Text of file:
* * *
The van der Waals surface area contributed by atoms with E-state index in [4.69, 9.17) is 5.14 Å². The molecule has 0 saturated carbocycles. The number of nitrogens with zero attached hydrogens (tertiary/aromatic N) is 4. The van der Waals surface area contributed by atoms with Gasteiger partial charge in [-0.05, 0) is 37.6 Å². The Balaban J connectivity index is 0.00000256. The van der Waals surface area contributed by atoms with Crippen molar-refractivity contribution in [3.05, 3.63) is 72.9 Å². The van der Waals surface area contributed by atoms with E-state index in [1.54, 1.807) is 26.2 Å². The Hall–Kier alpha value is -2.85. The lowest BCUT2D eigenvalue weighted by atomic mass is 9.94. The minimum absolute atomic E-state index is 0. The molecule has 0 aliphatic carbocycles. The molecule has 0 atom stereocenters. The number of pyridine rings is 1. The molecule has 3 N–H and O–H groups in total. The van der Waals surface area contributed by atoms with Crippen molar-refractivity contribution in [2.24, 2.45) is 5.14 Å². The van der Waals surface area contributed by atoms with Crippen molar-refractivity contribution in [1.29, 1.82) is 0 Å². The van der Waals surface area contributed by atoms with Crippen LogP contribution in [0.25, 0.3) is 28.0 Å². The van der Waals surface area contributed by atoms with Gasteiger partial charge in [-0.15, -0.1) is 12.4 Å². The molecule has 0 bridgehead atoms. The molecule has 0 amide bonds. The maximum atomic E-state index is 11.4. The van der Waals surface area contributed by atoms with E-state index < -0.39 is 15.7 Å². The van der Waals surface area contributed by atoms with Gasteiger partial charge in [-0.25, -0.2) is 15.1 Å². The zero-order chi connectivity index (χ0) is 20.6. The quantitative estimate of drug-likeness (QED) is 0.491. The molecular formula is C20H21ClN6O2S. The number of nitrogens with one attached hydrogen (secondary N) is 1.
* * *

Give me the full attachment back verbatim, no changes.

The van der Waals surface area contributed by atoms with E-state index in [4.69, 9.17) is 5.14 Å². The molecule has 0 saturated carbocycles. The number of nitrogens with zero attached hydrogens (tertiary/aromatic N) is 4. The van der Waals surface area contributed by atoms with Gasteiger partial charge in [-0.05, 0) is 37.6 Å². The Balaban J connectivity index is 0.00000256. The van der Waals surface area contributed by atoms with Crippen molar-refractivity contribution in [3.05, 3.63) is 72.9 Å². The van der Waals surface area contributed by atoms with E-state index in [1.54, 1.807) is 26.2 Å². The Hall–Kier alpha value is -2.85. The lowest BCUT2D eigenvalue weighted by atomic mass is 9.94. The minimum absolute atomic E-state index is 0. The molecule has 0 aliphatic carbocycles. The molecule has 0 atom stereocenters. The number of pyridine rings is 1. The molecule has 3 N–H and O–H groups in total. The van der Waals surface area contributed by atoms with Crippen molar-refractivity contribution in [2.24, 2.45) is 5.14 Å². The van der Waals surface area contributed by atoms with Crippen molar-refractivity contribution in [1.29, 1.82) is 0 Å². The van der Waals surface area contributed by atoms with Crippen LogP contribution in [0.25, 0.3) is 28.0 Å². The van der Waals surface area contributed by atoms with Gasteiger partial charge in [-0.15, -0.1) is 12.4 Å². The molecule has 0 bridgehead atoms. The molecule has 0 amide bonds. The maximum atomic E-state index is 11.4. The van der Waals surface area contributed by atoms with E-state index < -0.39 is 15.7 Å². The van der Waals surface area contributed by atoms with Gasteiger partial charge in [-0.25, -0.2) is 15.1 Å². The zero-order chi connectivity index (χ0) is 20.6. The quantitative estimate of drug-likeness (QED) is 0.491. The molecular formula is C20H21ClN6O2S. The number of nitrogens with one attached hydrogen (secondary N) is 1.